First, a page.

A Dolphin Bullied: Jonathan Martin's NFL Experience in Miami (a)
15 Pages Posted: 11 Aug 2022 Last revised: 13 Aug 2022
In 2013, Jonathan Martin, a starting lineman for the Miami Dolphins, left the team. He cited the negative effects of the team's culture—specifically, bullying and mistreatment by several of his teammates—on his well-being, saying it had contributed to depression and thoughts of self-harm. The news of Martin's departure exploded across media channels in the following days. At the behest of the Dolphins' ownership, the US National Football League (NFL) hired a law firm to investigate. On February 14, 2014, the law firm's findings (called the Wells Report) were released to the public, and they were damning. There was clear evidence of harassment targeting Martin as well as others on the Dolphins team. But while some within the NFL reacted to the findings with dismay, others said that playing football was "a man's job," and indicated that the behavior called bullying and harassment was simply part of the high-testosterone culture.This public-sourced case and its follow-up, "A Dolphin Bullied: Jonathan Martin's NFL Experience in Miami (B)" (UVA-E-0481) use the context of the NFL to expand student understanding of gender binaries as shaped by racial and socioeconomic factors, and to discuss possible interventions to diminish turnover and promote inclusion. They promote a discussion of how underrepresented individuals navigate a work environment where they are not prototypical. This case also allows for a discussion of mental health as part of a broader focus on wellness at work.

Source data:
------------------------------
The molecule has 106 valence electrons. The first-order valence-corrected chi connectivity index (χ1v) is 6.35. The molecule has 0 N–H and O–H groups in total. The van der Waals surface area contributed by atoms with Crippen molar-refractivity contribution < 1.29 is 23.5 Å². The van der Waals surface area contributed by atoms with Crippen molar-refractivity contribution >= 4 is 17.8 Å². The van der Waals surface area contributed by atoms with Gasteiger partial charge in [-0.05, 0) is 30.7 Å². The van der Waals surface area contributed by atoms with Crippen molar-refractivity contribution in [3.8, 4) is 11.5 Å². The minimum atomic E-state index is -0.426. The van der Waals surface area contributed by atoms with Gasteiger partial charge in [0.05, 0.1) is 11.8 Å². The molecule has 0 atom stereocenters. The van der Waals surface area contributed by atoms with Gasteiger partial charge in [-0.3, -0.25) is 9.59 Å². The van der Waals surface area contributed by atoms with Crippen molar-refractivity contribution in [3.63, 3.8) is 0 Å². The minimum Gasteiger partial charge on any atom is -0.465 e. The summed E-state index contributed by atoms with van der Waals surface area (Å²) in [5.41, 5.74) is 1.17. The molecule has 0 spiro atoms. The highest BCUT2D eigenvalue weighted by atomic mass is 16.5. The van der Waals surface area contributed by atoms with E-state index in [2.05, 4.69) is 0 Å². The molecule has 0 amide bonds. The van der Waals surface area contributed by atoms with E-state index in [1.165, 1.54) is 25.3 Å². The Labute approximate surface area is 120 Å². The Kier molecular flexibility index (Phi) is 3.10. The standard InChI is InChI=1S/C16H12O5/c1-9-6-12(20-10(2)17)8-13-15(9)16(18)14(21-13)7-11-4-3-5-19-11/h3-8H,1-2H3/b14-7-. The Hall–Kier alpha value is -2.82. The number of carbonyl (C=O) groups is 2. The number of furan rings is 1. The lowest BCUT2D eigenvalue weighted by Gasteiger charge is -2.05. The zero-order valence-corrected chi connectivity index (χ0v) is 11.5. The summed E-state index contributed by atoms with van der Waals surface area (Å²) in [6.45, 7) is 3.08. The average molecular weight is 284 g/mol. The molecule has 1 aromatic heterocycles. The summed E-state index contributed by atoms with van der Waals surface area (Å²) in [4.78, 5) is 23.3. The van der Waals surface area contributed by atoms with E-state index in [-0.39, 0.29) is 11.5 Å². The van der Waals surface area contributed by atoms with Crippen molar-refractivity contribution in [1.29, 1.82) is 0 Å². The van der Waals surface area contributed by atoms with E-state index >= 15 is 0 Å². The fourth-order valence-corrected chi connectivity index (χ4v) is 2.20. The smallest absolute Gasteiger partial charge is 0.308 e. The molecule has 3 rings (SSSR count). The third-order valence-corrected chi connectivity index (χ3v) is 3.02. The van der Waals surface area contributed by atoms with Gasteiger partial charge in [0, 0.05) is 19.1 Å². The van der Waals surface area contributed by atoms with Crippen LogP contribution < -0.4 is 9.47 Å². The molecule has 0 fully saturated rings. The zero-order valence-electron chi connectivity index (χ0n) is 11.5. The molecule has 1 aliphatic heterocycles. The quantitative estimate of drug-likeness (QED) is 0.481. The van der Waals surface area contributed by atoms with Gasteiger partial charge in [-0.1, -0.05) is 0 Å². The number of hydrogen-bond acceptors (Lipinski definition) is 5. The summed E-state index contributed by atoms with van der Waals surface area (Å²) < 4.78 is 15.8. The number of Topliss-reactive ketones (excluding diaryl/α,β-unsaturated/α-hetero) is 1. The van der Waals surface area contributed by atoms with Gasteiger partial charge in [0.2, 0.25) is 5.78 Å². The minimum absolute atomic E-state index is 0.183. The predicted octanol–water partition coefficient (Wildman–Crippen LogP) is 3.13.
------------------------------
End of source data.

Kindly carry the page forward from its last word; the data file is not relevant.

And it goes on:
Rev. Aug. 31, 2022
A Dolphin Bullied: Jonathan Martin's NFL Experience in Miami (A)
On October 28, 2013, Jonathan Martin, a starting lineman for the Miami Dolphins, part of the National Football League (NFL), was in line at the team's cafeteria, when he heard teammate Richie Incognito, seated nearby at a table, call him a derogatory term. When Martin moved to join the group at the table, Incognito and the other players got up and moved. Martin threw his tray of food to the floor and left the building.
That very day, the six-foot-five-inch tall, 312-pound left tackle checked himself into a hospital to receive psychiatric services for emotional distress after being harassed and bullied by several teammates for over a year. Martin cited the treatment of his linemates as contributing to his periods of depression and thoughts of self-harm.
. . .
Keywords: workplace harassment, newcomers, professional identity, turnover, NFL, National Football League, Black protagonist, diversity, power dynamics, power, gender, sexuality, racism, sexism, crisis management, managing diverse teams, ethics, ethical decision-making, BIPOC, DEI, DEIB, mental health
Suggested Citation: Suggested Citation